It was an unusual meeting between the Vancouver Canucks and the Toronto Maple Leafs on Tuesday night, and not just because the game started at 7 pm.
The game featured a near-record 50/50 jackpot that hit $1.39 million. It also included a wild third period, with the Canucks hitting two posts and failing to score on three breakaways.
— Sportsnet 650 (@Sportsnet650) December 11, 2019
But that’s not what I’m talking about.
For the first time in a long time, the Leafs’ annual stop in Vancouver wasn’t met with a sellout crowd, though it was close. The official attendance for the game was 18,290 — which is only 665 people shy of the Canucks’ attendance at Rogers Arena on opening night.
You have to go all the way back to the shadows of the Messier era (October 16, 2000) to find the last time Vancouver didn’t sell out a Canucks-Leafs game.
— Sir Earl (@Sir_Earl) December 11, 2019
Given the excitement surrounding the Canucks this season, this was surprising to many.
So what gives?
This shouldn’t be seen as an indication that fan support is on the decline in Vancouver, because it’s not. The Canucks currently rank sixth in the NHL in average attendance, pulling in 18,575 fans (98.2% capacity) per game.
But unlike most Leafs visits in the past two decades, this one wasn’t scheduled on a Saturday, which hurts demand.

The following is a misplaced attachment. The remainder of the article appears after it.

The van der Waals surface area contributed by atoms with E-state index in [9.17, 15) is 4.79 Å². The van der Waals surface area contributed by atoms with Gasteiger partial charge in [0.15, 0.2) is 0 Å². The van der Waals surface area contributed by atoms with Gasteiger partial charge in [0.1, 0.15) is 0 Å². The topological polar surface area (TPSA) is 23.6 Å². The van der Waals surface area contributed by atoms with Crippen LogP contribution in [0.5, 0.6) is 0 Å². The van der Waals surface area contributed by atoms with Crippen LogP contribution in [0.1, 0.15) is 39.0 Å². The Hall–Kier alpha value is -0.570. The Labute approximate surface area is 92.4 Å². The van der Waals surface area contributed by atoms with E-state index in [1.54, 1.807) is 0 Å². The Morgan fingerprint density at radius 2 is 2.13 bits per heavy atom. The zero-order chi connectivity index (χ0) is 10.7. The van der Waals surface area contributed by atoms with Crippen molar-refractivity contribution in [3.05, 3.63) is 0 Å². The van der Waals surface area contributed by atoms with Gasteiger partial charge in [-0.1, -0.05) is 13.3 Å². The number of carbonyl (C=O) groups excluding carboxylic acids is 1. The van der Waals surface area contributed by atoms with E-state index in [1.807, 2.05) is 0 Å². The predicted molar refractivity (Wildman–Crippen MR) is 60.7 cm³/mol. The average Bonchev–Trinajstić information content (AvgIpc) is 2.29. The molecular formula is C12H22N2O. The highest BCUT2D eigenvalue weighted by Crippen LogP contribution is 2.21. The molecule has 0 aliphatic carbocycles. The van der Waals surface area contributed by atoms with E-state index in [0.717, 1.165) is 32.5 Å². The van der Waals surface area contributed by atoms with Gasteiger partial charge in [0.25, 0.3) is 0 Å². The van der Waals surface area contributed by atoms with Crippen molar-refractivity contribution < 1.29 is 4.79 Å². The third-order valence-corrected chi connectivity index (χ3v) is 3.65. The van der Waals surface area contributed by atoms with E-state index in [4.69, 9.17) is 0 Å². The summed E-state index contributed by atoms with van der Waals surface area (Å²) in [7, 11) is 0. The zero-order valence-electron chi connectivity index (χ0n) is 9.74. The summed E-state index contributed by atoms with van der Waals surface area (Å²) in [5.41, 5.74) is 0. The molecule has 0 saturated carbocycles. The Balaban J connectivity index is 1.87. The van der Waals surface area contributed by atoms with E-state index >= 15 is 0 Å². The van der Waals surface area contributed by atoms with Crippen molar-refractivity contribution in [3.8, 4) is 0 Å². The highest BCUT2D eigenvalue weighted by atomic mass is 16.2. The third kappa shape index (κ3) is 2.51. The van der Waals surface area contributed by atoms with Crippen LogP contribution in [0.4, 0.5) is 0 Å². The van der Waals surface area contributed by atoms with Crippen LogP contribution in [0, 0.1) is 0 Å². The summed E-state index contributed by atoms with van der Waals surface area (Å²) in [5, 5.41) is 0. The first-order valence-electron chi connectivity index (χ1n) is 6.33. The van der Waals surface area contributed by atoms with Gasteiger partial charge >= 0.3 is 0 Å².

One season ticket holder Daily Hive spoke to said demand was down for last year’s game (played on a Wednesday) as well. This fan usually sells his Leafs game ticket and makes a killing. But without a profit to be made on the secondary market, he has attended Toronto’s last two visits.
Another contributing factor has to do with the way the Canucks price their tickets, because not every game costs the same.
Games are categorized in four tiers: regular, regular-plus, premium, and marquee. This year’s Leafs game is the first of four marquee games, which are priced the highest.
The other marquee games on the schedule are:
- Saturday, December 21 vs Pittsburgh
- Wednesday, February 12 vs Chicago (Sedin jersey retirement night)
- Saturday, February 22 vs Boston
Conversely, Thursday’s game against Carolina is priced in the lowest tier — one of 16 “regular” games on the schedule this season.
You can understand why tiered pricing makes sense for the Canucks. Instead of pricing all games the same and leaving the ticket resellers to make all the profit, they collect the money themselves, which is fair. You can bet that if the Leafs game was priced in the lowest tier, the game would have been sold out and ticket resellers would have made a killing.
Perhaps the Canucks will have to rethink the value of the Leafs game on the calendar going forward if it’s not going to be played on a Saturday.
Also at play is the schedule. The Canucks have 10 home games in December, featuring numerous high-profile teams competing for fans’ wallets — including Montreal (December 17) and Pittsburgh (December 21).
While Leafs fans came out in full force, the price may have been too high for some Canucks fans. Because while Toronto has a talented team and only visits once a year, surely fans in Vancouver get force-fed enough Leafs highlights on a daily basis to last them until next year.
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